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Westchester's Only Great Blue Heron Rookery In Bedford, Nature Group Say

The Great Blue Heron may be the most common North American heron, but it is rare in Westchester.
The Great Blue Heron may be the most common North American heron, but it is rare in Westchester. Video Credit: Brian Donnelly
Photo Credit: Brian Donnelly

BEDFORD, N.Y. -- A colony of great blue heron has made Bedford its home for the season in a remote, yet visible wooded area that Naturalist Tait Johansson says is the only place in all of Westchester that you will find the large birds.

There are about 20 blue herons nests at a rookery - or colony of breeding animals - on Route 121 just past the intersection with Route 137.

Some of the birds could still be seen this week building nests high up in the barren trees, flanked by a swampy surface with dead trees. The tall bird with an S-shaped neck and long legs usually settles near water or in a marsh and preys on fish, frogs, mice and even other birds.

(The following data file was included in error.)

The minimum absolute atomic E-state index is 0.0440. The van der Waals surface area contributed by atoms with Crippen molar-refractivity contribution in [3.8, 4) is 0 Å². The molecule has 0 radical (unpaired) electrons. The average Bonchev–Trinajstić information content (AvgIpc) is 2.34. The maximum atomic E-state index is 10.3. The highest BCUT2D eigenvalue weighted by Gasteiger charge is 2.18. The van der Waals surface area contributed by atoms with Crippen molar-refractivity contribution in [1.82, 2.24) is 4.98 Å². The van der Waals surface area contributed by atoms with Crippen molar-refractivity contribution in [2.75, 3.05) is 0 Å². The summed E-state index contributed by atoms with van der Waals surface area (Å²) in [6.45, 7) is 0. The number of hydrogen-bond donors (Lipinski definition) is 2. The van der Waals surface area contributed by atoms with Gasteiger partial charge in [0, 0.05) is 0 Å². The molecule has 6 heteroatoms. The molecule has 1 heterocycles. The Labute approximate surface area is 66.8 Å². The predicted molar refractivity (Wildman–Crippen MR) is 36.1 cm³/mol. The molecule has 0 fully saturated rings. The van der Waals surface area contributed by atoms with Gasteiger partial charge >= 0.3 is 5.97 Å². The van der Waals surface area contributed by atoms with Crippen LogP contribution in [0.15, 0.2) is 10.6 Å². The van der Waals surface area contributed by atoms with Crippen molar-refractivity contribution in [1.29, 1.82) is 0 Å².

"This rookery started two years ago," said Johansson, who works at the Bedford Audobon Society in Katonah. "It's something interesting. A lot of people have called here asking about it."

The Katonah resident and lifelong bird admirer said not all of them have migrated back north to the Bedford rookery. He said the birds you see now are adults, who will breed and then incubate their eggs in the nest for about a month - he added that they're not as interesting to observe while incubating since they mostly stay in the nest.

After incubation, the baby birds stay in the nest for about 80 days. Both parent and child then roam around the area until the cold weather forces them south. Smaller birds incubate for about two weeks, and stay in the nest for another two weeks, Johansson said.

"Their colonies shift but they'll come back to the same area," he said, adding that the colony seems to have grown since last year. "It's pretty noticeable."

While the great blue heron is the most common and largest North America heron - measuring anywhere between 3.2 to 4.5 feet tall with a wingspan of 5.5 to 6.6 feet - Johansson said they aren't common in Westchester.

"There aren't too many breeding colonies in our area," he said. "Farther north there seem to be more." The great blue heron is also territorial and Johansson advises anyone who goes to take a look to not get too close.

An employee at Blind Charlie's in nearby Pound Ridge said he has a great blue heron stalking the koi pond at his home. He bought a fake blue heron to scare it away, but the hungry bird grew wise to the ploy and returned. 

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